Can Your Organization Balance Content Security with Customer Excellence?

By Allison Boccamazzo August 12, 2014

Today, everything is digitized, from banking and social media to more avant-garde cases like the television or the car you buy. This makes security a dicey issue, what with the majority of end users being unaware of the myriad of things that can happen each and every time a laptop is opened or a smartphone is powered up. Content security is a must for enterprises that are looking to stay out of the crossfire—the kind that Target recently encountered and made headlines for—but concrete security processes can also throw a wrench into achieving a seamless customer experience. Too tightly restricted processes can hinder productivity on the customer’s end.

So, how can enterprises strike a balance of ensuring that their data is protected and that their customers are satisfied? That was the topic of the today’s panel session, “Why Content Security is Critical to User Experience,” which took place today during ITEXPO 2014, happening now through August 14 at the Rio in Las Vegas.

Panelists included: Adam Boone, Certes Networks; Erik Knight, SimpleWan; Mike McAlpen, 8x8, Inc. TMC’s own Eric Lebowitz serving as moderator.

“To protect content or consider content to be secure, you must protect its confidentiality, its integrity and its availability,” Boone said, nicknaming this combination “CIA.”Some major enterprises will simply turn off their security protocols because they found it negatively impacted their performance. In other words, they would rather put their organization at risk for being attacked than jeopardize the customer experience in any way. It’s a tricky balance to strike, but it’s a necessary one.

Knight added that most companies do actually have the correct policies in place but somehow, something goes awry along the way. He revisited Target as a prime example. “It was three months before somebody even noticed something was wrong,” he says. “They were in the hands of the attackers for three months and it was six months down the line until customers were getting new credit cards.” Simply put: the company got hit too hard to wait so long to begin countering the horrendous effects of the breach. Therefore, a huge piece in solving this security debacle lies in how long it takes organizations to detect these issues—rapidity is the name of the game.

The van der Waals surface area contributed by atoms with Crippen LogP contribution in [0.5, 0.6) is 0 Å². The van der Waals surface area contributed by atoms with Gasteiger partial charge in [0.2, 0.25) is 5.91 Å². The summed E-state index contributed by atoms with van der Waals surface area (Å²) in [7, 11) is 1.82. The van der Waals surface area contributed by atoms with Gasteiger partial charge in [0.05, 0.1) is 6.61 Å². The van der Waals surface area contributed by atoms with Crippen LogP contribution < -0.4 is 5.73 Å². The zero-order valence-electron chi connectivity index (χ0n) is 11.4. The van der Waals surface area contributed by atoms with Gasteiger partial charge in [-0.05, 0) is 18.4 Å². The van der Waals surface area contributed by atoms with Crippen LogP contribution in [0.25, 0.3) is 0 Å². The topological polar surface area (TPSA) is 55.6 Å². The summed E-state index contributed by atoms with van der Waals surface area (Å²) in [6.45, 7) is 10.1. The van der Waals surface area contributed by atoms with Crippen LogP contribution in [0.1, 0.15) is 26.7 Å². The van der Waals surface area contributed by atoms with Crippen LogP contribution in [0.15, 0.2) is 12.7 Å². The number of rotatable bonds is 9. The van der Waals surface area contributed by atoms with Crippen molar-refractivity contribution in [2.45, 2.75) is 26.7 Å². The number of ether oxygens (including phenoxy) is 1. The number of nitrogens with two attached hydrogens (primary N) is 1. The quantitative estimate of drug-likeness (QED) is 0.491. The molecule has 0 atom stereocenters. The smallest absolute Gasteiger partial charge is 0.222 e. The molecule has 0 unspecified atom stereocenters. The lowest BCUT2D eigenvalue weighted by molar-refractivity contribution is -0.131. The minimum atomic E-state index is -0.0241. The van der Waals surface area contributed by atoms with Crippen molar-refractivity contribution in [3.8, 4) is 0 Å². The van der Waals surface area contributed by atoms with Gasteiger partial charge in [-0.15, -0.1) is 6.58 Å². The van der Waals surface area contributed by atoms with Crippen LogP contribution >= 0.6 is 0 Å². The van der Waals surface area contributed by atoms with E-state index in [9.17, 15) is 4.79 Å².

Additionally, a contributing factor lies in too many organizations resting on their laurels: “A lot of organizations stick to what they know,” Knight said, “they’re stuck in their own ways and they don’t want to adapt—that’s when security problems emerge.”

So, what can your business do to ensure optimum security and customer loyalty? Do not let the prospect of customer churn or dissatisfaction deter you from taking all of the necessary security precautions. And, if something does happen, be open, transparent and honest with your customers—it will help significantly streamline the resolution process at the end of the day, as your customers will be working with you as partners, as opposed to victims of theft or fraud. 




Edited by Maurice Nagle

Managing Content Producer

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